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Anticholinergics for symptomatic management of Parkinson´s disease

Overview of attention for article published in Cochrane database of systematic reviews, July 2002
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  • Above-average Attention Score compared to outputs of the same age (64th percentile)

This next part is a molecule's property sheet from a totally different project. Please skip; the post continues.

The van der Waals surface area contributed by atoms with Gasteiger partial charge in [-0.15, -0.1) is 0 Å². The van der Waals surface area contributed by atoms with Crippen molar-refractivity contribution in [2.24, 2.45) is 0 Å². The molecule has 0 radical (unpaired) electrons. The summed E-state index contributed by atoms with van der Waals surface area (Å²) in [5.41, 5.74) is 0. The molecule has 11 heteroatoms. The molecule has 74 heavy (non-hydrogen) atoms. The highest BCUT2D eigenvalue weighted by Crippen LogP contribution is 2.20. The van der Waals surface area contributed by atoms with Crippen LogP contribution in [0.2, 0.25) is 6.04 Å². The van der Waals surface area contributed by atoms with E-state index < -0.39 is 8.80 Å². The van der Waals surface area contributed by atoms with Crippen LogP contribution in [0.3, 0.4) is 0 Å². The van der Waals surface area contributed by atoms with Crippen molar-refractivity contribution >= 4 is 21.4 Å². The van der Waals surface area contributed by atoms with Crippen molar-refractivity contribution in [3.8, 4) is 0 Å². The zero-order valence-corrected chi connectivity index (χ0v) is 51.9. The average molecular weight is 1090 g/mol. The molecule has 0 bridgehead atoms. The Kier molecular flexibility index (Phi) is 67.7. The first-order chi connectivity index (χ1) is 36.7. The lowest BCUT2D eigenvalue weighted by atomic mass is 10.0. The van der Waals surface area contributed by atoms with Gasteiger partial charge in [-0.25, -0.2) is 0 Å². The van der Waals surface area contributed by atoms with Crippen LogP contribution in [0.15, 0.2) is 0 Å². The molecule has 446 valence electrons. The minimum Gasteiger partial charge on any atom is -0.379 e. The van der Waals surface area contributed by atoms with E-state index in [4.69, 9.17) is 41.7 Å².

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Anticholinergics for symptomatic management of Parkinson´s disease
Published in
Cochrane database of systematic reviews, July 2002
DOI 10.1002/14651858.cd003735
Pubmed ID

Regina Katzenschlager, Cristina Sampaio, João Costa, Andrew Lees